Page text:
John Escreet -|- Don’t Fight the Inevitable – [Mythology Records, 2010] – Review
Pianist John Escreet presents his debut “Don’t Fight the Inevitable” as an open expedition which articulates his heartfelt compositions in the form of an immeasurable marriage of jazz and improvised music on a border-less picture produced by Escreet and David Binney on Mythology Records.
Escreet assembles a superb cast of distinguished players featuring co-producer/alto saxophonist David Binney, trumpeter Ambrose Akinmusire, also with rhythm keepers Matt Brewer on double bass and the cat with the jazzy beats Nasheet Watts plays drums.
At a first glance, for some reason I decided to examine the song listing before listening in which Escreet obviously deposited deep thought into writing these songs. For example: “Civilization on Trail” the opener … is as stunning as the title infers. Let’s for a moment consider the volatile state of the condition of the world today. Meaning … measuring depth with transparency in theory, Escreet exercises good judgment and ceases the opportunity to secure his position as a commendable composer/pianist to observe in detail what he’s capable of doing creatively.
“Don’t Fight the Inevitable” the title resembles the varied audible experiences that I’ve previously encountered. Artistically, this gem is daring, cunning and draped in a garment of spontaneity. Even more, Escreet courageously forgoes the invasive frequencies we often hear to employ the involved tones exemplified in the electronic voicings of “Soundscape.”
At the hub of “Magic Chemical (For the Future),” Escreet creates a lyrical cohesiveness that stretches the melody to entwine harmonic variations into the outer limits of improvisation. At the five spot, he justly pays homage to the legendary Charlie Parker with a tune suitably titled “Charlie in the Parker.”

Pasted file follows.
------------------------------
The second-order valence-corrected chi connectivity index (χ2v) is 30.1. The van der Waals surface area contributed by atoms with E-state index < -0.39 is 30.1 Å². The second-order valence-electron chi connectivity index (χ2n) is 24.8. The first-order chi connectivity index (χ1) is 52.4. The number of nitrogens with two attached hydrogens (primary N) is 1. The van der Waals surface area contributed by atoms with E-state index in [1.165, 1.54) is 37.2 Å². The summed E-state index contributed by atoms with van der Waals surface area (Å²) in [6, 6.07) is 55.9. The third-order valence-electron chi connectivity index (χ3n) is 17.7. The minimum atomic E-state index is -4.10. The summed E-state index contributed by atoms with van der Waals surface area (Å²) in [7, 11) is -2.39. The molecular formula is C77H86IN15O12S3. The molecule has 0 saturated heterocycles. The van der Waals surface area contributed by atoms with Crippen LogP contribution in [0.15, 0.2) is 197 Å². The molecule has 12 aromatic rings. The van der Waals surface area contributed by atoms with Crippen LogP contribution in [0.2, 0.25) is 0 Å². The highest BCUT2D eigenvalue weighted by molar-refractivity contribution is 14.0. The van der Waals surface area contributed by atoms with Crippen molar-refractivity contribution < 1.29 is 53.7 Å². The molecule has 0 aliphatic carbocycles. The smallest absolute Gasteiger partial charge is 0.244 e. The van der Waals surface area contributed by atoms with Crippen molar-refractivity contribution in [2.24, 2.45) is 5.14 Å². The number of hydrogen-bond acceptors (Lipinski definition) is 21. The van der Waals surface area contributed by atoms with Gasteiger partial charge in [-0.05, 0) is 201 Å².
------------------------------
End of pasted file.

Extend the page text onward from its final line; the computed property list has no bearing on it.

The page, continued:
The underlying theme of his innovative voice continues to surprise, Escreet pens an attractive piece comprised of the fibers embossed on a double-edged sword which is appropriately titled “Trouble and Activity.” In retrospect, he transports you through a string of untiring tempos to engage in a flawless tandem of effortless interplay executed by this talented ensemble.
An extraordinary voyage of improvised music is meticulously investigated and realized through the voice of John Escreet in the haunting timbre embellish on “Gone But not Forgotten” which features mentor/co-producer David Binney on saxophone. And lastly the infectious chemistry of “Avaricious World” is undeniably thrilling and artistically a remarkable ending to the session.
I’ll be the first to admit, I was virtually blown away by the zeal of acquiescent music embodied on this incredible project. As a result, I found Escreet’s intrepid play and arresting compositional style laborious and enjoyable. From my perspective, John Escreet is without question a genius born to create, play and explore the invaluable possibilities of playing jazz and improvised music at this altitude.
—Rob Young | The Urban Flux